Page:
The Fire Industry Association (FIA) has a long history of producing high quality technical documents to assist those working within the fire protection sector. This long-standing tradition means that the FIA HAS produced hundreds of Fact Files and Guidance Notes over the years. Here, Robert Thilthorpe offers a round-up of the latest technical documents issued by the organisation.
The FIA Councils and Working Groups responsible for the documents produced are all FIA members, and all of them are experts within their respective fields, working alongside the main body of the FIA on various committees such as those at the BSI, where British Standards are drafted and revised prior to publication.
Let’s take a look at the fire detection and alarm technical documents produced by the FIA over the last 12 months.
Guidance Document: Repeater Panels
Repeater panels are mentioned in BS 5839-1, but there’s currently no product standard for a repeater panel. Many manufacturers use the standard for CIE as a guide, but much of BS EN 54-2 isn’t applicable for a typical repeater and some products on the market don’t comply with BS EN 54-2.
In the longer term, it’s hoped that CEN TC72 WG7 will develop a subset of EN 54-2 to create a product standard and, when that exists, BS 5839-1 could be amended or the FIA could draft a further guide to ensure that appropriate products are specified in the various applications where repeaters are needed.
This guide is intended to assist solution manufacturers in the development of a product specification and fire safety solution specifiers in the development of an application specification (or in the selection of suitable products).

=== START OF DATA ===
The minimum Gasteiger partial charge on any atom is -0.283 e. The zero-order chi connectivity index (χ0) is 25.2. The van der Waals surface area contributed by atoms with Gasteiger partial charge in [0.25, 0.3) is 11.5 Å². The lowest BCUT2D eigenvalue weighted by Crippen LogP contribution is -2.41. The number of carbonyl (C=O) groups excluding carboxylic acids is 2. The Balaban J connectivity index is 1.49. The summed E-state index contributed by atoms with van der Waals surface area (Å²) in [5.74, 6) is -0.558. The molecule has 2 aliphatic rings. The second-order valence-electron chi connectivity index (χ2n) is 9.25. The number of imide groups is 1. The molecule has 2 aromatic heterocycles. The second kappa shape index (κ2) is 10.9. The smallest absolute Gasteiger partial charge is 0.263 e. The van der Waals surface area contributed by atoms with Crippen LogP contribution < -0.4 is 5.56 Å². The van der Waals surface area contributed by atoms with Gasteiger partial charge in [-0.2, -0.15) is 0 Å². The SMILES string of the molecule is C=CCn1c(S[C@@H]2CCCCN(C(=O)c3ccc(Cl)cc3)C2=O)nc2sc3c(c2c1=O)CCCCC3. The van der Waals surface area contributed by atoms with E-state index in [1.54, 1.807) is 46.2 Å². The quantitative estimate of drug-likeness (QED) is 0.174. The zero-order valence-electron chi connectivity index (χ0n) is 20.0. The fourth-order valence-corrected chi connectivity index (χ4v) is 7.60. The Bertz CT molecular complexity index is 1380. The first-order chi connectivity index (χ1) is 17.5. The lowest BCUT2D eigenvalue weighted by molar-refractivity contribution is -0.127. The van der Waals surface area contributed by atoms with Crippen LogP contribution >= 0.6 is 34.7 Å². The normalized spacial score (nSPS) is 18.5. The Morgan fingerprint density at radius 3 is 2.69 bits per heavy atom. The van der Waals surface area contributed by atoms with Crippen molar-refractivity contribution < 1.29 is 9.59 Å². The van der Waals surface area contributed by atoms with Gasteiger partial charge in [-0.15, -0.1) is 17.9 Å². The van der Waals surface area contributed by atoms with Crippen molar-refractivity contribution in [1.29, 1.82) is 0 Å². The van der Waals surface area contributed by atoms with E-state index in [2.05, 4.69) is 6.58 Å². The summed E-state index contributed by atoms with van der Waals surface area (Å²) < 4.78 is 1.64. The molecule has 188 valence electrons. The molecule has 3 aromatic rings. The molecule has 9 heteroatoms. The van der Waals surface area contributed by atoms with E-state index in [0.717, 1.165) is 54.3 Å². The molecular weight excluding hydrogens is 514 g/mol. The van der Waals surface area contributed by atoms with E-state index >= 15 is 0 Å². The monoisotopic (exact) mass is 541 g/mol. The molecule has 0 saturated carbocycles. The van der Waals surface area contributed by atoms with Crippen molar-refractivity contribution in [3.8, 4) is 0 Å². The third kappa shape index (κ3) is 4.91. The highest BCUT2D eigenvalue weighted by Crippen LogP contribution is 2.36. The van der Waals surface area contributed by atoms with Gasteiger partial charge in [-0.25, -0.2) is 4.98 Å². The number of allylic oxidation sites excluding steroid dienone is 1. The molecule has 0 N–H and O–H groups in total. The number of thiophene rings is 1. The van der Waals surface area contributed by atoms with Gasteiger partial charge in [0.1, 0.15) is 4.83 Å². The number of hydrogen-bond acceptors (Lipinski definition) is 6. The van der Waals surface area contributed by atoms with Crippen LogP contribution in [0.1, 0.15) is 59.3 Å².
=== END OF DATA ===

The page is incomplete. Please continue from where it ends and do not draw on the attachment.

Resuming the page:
Guidance Document: Best Practice for Fire Detector Testing/Test Equipment
The guidance in this document covers the field testing of point fire detectors only (ie heat, smoke, combustion gas (eg CO) and multi-sensor detectors). The document doesn’t cover aspirating smoke detection (ASD), beam, flame or duct smoke detectors, nor point heat detectors above Class C or linear heat detectors.
Guidance on the use of some of these is included in existing FIA documents. Fire detection in hazardous areas is not covered in this document.
Guidance Document: Interface Between Firefighting Systems and Other Systems in Commercial Kitchens
Suppliers of catering equipment are often required to provide fire protection systems and regularly have problems in ensuring that connections are made between the controls of the fire protection system and other systems, such as fire alarms, building management systems, kitchen extract fans and fuel supplies (which often need to be shut down in the event of a fire).
There’s a concern that the suppliers of other systems are reluctant to make the connections for several possible reasons: fear of setting off the fire protection system, fear of (or a reluctance towards) working in another contractor’s control box, timing (given that, quite often, one or other contractor isn’t on site when a further engineers is installing and wiring their system) and poor communication, resulting in a lack of understanding of the relevance and importance of inter-connections between systems.
This document covers definitions of fire protection words and phrases, further explanation of the types of systems, the applicable standards, testing and detail on service and maintenance.
Guidance Document: Fire Alarm Detector Applications and Documentation of the Selection
During the design of a fire system, consideration is given to the fire risk(s) and the false alarm risk(s). Fire detectors are selected depending on the nature of the protected area and the risks associated with it. Often, this involves using different fire detector technologies in order to meet the diverse needs of both fire detection and false alarm rejection in each scenario.
Single-sensor detectors (eg optical smoke detectors and heat detectors) are suited to the detection of certain fire risks. Selection choices need to be made very carefully to optimise the detection of fire, but also minimise the occurrence of false alarms. The deployment of multi-sensor detectors means that the system could potentially detect fires earlier and yet avoid troublesome false alarms to a greater extent as well.